Lessons from Sports; How I Overcame My Test Anxiety, By Jonathan Steele, MFT Intern
It’s bottom of the ninth, just got called from the bullpen, its time to go in. My walkup song starts and I feel my adrenaline rising, breathing a little faster, heartbeat starts racing. My coach is standing on the mound with the catcher next to him. I approach. He hands me the ball saying, “Runners on 2nd and 3rd, two outs. Hitter’s a lefty, has tendency to pull the ball down the right field line, so stay away. One more out, go get em!” I lookup and my adrenaline starts to coarse through my veins. I take a few deep breaths to calm myself and start my warmup. Fastball. Like clockwork my nerves start to settle. Changeup. Its like I’m playing catch in the backyard with just me and my dad. Curveball. My preparation from years of throwing these pitches takes over. Fastball. My anxiety settles and my confidence increases. I tell the catcher I’m ready. The ump checks with me and signals game on. I draw a cross on the back of the mound with my foot, part of my game routine, and step on the mound.
Athletes and anxiety, they go hand in hand. From making the game winning shot as time expires, or scoring the last goal in a penalty shootout, to hitting the home run in the bottom of the ninth, or in my case, strike 3 with runners on 2nd and 3rd. As a former player and avid watcher of sports, that pressure or anxiety happens today, just outside of the sports world. Like presentations in front of 40 people, deadlines on projects, or passing a test to get licensed. What helps me perform in these situations, specifically test anxiety, are three things; normalizing, game routine, and a grounding technique.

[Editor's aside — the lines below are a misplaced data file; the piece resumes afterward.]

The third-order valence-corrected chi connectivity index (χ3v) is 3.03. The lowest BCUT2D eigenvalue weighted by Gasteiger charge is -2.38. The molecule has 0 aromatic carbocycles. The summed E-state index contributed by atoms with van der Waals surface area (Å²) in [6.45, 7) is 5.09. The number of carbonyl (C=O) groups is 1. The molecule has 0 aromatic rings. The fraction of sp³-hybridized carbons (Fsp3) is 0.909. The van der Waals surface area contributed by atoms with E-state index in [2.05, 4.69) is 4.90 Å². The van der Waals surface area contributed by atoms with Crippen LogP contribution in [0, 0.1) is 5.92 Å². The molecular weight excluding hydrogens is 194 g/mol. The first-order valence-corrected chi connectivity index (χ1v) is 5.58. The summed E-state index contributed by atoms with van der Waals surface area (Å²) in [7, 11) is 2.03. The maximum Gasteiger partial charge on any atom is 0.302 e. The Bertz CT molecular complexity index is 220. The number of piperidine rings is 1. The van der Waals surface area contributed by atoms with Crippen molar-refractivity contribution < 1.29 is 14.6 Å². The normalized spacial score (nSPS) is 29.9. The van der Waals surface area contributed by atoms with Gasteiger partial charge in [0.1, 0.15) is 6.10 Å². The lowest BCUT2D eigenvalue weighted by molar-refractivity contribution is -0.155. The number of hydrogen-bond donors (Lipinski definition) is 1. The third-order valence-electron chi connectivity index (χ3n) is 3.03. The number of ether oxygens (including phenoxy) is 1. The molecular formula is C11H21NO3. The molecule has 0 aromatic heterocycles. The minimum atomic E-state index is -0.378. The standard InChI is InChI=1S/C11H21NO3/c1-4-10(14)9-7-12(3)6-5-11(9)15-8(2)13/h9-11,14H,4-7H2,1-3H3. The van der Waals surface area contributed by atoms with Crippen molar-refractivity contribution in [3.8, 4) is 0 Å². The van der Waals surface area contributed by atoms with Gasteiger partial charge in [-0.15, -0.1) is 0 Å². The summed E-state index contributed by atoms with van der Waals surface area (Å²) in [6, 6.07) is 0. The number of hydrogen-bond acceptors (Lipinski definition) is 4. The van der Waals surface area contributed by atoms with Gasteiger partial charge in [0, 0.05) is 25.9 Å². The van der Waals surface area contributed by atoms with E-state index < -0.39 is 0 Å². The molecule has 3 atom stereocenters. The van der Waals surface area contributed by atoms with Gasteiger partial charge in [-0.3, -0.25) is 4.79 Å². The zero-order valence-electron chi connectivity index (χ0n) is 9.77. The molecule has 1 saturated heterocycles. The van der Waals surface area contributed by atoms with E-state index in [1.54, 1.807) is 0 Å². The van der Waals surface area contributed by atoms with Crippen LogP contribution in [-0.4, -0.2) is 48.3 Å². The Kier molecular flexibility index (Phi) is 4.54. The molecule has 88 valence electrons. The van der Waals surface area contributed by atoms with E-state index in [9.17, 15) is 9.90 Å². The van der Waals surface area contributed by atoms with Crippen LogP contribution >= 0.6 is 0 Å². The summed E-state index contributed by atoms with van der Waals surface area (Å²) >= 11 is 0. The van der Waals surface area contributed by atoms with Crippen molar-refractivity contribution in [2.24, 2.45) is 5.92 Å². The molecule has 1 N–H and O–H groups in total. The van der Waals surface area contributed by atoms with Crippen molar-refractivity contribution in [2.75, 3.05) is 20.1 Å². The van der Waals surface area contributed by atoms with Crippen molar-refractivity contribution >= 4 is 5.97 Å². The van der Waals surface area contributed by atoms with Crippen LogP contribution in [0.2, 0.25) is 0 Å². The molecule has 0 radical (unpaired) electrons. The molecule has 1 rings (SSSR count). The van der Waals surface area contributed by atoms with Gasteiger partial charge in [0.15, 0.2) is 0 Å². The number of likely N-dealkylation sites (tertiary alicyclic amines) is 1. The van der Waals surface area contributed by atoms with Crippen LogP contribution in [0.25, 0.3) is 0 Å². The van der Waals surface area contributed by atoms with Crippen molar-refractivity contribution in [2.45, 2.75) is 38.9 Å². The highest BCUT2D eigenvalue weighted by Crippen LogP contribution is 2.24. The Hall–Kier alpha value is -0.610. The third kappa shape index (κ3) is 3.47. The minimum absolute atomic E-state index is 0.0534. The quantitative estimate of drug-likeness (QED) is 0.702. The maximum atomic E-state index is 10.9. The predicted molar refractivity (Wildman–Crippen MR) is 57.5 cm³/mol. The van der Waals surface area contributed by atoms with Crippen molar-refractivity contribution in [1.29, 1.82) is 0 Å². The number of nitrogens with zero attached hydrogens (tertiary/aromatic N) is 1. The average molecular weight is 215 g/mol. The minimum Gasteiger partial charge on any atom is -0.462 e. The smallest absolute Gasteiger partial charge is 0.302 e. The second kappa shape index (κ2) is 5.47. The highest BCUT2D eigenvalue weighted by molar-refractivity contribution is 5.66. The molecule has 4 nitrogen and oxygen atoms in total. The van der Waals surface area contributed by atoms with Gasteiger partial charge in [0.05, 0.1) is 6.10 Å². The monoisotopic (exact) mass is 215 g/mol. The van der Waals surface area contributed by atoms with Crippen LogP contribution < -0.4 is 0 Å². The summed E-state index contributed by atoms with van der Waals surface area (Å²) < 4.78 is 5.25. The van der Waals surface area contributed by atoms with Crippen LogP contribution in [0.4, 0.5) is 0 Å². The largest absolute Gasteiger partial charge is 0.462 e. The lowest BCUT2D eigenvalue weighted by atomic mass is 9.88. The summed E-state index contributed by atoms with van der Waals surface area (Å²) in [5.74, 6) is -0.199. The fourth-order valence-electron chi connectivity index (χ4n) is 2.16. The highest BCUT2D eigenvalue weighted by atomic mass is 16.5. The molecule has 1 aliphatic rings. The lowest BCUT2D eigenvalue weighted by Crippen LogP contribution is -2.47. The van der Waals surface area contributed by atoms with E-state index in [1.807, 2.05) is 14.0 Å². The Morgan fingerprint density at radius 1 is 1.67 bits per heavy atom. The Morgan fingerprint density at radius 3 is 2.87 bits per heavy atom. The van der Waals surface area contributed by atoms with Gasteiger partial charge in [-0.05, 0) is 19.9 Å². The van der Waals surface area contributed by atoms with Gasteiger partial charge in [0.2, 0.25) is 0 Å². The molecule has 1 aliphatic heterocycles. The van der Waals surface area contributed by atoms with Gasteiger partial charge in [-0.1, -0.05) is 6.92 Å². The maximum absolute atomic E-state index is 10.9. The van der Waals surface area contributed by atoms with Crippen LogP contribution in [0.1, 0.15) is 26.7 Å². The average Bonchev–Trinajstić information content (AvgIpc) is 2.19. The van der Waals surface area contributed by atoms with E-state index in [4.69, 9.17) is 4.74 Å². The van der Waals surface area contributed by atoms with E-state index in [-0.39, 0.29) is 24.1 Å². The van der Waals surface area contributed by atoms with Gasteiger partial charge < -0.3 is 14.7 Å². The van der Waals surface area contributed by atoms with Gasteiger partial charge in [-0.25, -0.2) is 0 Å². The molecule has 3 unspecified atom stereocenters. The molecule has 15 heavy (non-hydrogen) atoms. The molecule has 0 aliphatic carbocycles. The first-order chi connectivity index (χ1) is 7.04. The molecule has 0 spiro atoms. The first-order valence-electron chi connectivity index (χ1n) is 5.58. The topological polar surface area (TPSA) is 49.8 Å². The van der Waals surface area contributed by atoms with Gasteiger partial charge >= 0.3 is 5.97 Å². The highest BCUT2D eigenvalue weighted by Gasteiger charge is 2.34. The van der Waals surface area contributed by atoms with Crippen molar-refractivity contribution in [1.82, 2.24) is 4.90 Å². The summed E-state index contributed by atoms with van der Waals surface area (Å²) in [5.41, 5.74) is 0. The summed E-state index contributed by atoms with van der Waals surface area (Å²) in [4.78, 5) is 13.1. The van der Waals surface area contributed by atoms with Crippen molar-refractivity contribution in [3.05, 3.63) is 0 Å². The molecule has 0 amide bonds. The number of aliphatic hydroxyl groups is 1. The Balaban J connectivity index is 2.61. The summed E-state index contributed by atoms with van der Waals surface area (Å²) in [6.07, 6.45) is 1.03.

Let’s take a look at the origin of anxiety. Anxiety is in our head, specifically in the brain. Our senses recognize a possible danger that starts a two step process. First, is the fear reaction or our fight/flight response. Physical symptoms start at this point which include, sweaty hands, faster breathing, rapid heartbeat and more. These symptoms happen without a chance for our brain to regulate. So if when you experience those symptoms, remind yourself its a natural part of your body’s response to possible danger.